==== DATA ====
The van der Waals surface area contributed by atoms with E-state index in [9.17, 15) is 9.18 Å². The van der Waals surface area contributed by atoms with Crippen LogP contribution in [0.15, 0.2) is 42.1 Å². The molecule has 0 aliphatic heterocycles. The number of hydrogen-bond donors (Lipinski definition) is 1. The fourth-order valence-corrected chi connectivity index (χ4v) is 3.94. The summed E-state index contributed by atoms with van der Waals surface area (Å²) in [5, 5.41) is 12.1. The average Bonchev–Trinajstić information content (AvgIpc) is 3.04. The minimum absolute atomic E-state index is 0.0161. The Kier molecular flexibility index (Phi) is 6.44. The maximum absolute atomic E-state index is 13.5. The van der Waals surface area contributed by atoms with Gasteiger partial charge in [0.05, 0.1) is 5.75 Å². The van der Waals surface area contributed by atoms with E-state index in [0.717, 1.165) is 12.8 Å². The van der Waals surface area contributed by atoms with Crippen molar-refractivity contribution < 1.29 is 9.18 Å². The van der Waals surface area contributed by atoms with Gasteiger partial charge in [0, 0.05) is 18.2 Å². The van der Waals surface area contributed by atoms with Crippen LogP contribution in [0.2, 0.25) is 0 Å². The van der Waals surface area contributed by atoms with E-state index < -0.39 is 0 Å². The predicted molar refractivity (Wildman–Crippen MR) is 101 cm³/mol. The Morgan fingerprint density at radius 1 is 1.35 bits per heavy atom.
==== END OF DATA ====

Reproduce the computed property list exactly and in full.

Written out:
The van der Waals surface area contributed by atoms with E-state index in [9.17, 15) is 9.18 Å². The van der Waals surface area contributed by atoms with Crippen LogP contribution in [0.15, 0.2) is 42.1 Å². The molecule has 0 aliphatic heterocycles. The number of hydrogen-bond donors (Lipinski definition) is 1. The fourth-order valence-corrected chi connectivity index (χ4v) is 3.94. The summed E-state index contributed by atoms with van der Waals surface area (Å²) in [5, 5.41) is 12.1. The average Bonchev–Trinajstić information content (AvgIpc) is 3.04. The minimum absolute atomic E-state index is 0.0161. The Kier molecular flexibility index (Phi) is 6.44. The maximum absolute atomic E-state index is 13.5. The van der Waals surface area contributed by atoms with Gasteiger partial charge in [0.05, 0.1) is 5.75 Å². The van der Waals surface area contributed by atoms with E-state index in [0.717, 1.165) is 12.8 Å². The van der Waals surface area contributed by atoms with Crippen molar-refractivity contribution < 1.29 is 9.18 Å². The van der Waals surface area contributed by atoms with Gasteiger partial charge in [0, 0.05) is 18.2 Å². The van der Waals surface area contributed by atoms with Crippen LogP contribution in [0.2, 0.25) is 0 Å². The van der Waals surface area contributed by atoms with E-state index < -0.39 is 0 Å². The predicted molar refractivity (Wildman–Crippen MR) is 101 cm³/mol. The Morgan fingerprint density at radius 1 is 1.35 bits per heavy atom.